The Reality of Roommates for Senior Women


Rose Nylund, Blanche Devereaux, Dorothy Zbornak, and Sophia Petrillo are characters from "The Golden Girls," a popular late-80s television show about four elderly women sharing a house in Miami. Life doesn't often mimic the fictional story of the four wise-cracking ladies who exchanged quips over men and life, resolving issues over cheesecake.

"It's a lot different in real life," says 88-year-old Alice Fecas.

Alice and her 86-year-old sister Madeline Sergios share a residence at older adult community Vi , where they moved once the stairs became too taxing at their Florida townhome.

"When we first started out we used to argue a lot," says Fecas. But the two weren't bickering over finances or dirty dishes. "We ended up arguing over ancient things that didn't matter anymore," says younger sister Sergios.

The inconsequential fights stopped long ago because it was waste of time, say the siblings.

The elderly sisters are ahead of the curve as a part of the growing number of women co-sharing a home for companionship and community. Like any new living arrangement, there can be some hiccups but the rewards can be immense. The two active seniors go out frequently, attending birthday parties and socializing with two very good friends in their community.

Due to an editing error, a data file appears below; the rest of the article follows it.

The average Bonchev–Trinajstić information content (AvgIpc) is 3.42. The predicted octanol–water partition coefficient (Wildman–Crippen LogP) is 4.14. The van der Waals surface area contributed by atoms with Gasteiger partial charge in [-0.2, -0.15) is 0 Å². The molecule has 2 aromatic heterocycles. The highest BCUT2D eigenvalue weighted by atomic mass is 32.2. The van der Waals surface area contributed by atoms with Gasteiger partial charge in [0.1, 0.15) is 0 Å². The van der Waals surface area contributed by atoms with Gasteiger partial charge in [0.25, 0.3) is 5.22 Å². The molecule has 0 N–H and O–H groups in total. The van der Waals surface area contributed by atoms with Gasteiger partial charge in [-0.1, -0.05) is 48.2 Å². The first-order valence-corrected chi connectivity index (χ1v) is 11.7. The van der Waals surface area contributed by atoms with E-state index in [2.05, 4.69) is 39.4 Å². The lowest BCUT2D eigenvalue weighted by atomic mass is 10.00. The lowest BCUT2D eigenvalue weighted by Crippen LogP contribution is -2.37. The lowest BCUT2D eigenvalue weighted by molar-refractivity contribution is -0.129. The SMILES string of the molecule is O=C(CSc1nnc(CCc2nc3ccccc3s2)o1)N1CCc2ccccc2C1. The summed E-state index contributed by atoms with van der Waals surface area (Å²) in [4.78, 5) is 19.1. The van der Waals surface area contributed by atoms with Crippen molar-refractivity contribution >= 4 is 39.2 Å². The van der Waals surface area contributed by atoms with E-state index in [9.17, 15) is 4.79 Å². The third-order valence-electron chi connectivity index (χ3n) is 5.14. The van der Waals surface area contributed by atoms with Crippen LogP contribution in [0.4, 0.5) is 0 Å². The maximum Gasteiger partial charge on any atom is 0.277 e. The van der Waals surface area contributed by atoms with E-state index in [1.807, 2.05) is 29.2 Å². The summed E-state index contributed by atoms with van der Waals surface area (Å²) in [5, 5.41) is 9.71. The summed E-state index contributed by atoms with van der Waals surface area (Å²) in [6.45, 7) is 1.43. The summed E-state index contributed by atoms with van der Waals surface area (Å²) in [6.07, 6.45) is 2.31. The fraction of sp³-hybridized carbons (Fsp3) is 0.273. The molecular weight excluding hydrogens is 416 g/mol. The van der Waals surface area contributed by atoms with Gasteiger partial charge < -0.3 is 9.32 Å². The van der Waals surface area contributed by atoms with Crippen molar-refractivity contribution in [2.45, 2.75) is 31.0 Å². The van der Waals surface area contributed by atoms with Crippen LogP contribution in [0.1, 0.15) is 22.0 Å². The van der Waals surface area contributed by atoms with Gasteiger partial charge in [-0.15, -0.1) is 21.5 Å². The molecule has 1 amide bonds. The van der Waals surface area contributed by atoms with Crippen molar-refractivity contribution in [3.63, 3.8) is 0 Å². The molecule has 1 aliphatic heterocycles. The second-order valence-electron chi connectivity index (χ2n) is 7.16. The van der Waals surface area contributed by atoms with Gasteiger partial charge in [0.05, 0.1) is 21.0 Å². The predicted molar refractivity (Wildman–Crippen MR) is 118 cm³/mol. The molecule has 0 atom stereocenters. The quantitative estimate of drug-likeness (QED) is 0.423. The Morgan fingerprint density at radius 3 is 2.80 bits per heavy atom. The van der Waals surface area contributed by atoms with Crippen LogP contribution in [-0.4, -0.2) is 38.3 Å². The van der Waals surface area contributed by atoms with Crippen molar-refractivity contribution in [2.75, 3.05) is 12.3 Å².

The youngest of nine children, the women were fresh into their 70s when they merged their lives together and became roommates. A retired sales lady and a retired school teacher, the two who last shared a house as children began bunking together following the death of their mother, a sister and a beloved only son.

"We help one another," says the never-married Fecas. "It's really a convenience to live with someone else. We were lucky we're together even though we're sisters. I have a very good sister."

"It's nice to have the company," says Sergios. "If I didn't have her, I'd be alone," says Sergios, a divorcee who lost her son many years ago.

In the current economy, the financial outlook for many retirees has taken a turn for the worse. These days retirement looks a lot bleaker with more people expected to work longer following the stock market collapse that sent many retirement accounts spiraling downward.

According to Census data from March 2010, more than one million women over age 45 live in roommate situations with nonrelatives. The figure is a 15 percent increase since 2007 before the the great recession began.

At the Housemate Match, a program that's a part of the Marcus Jewish Community Center in Atlanta, 82 percent of the people seeking affordable housing are women and the majority, 72 percent, choose women as tenants.

"Lots of people in the state of Georgia are unemployed and they are coming up with innovative ways to find shelter and live in a safe and affordable place," says Rita Zadoff, director of housing services at the non profit organization.

Shared housing is definitely on the upswing, says Annette Leahy Maggitti, program director at St. Ambrose Homesharing. "We have noted a 23 percent increase in women applying for shared housing the last year," says Maggitti.

The new trend of shared housing can be attributed in some cases to companionship, longer and healthier lives for senior women, and financial needs.

Women who retire at 65 will live three more years than their male counterparts, according to the U.S. Department of Labor.

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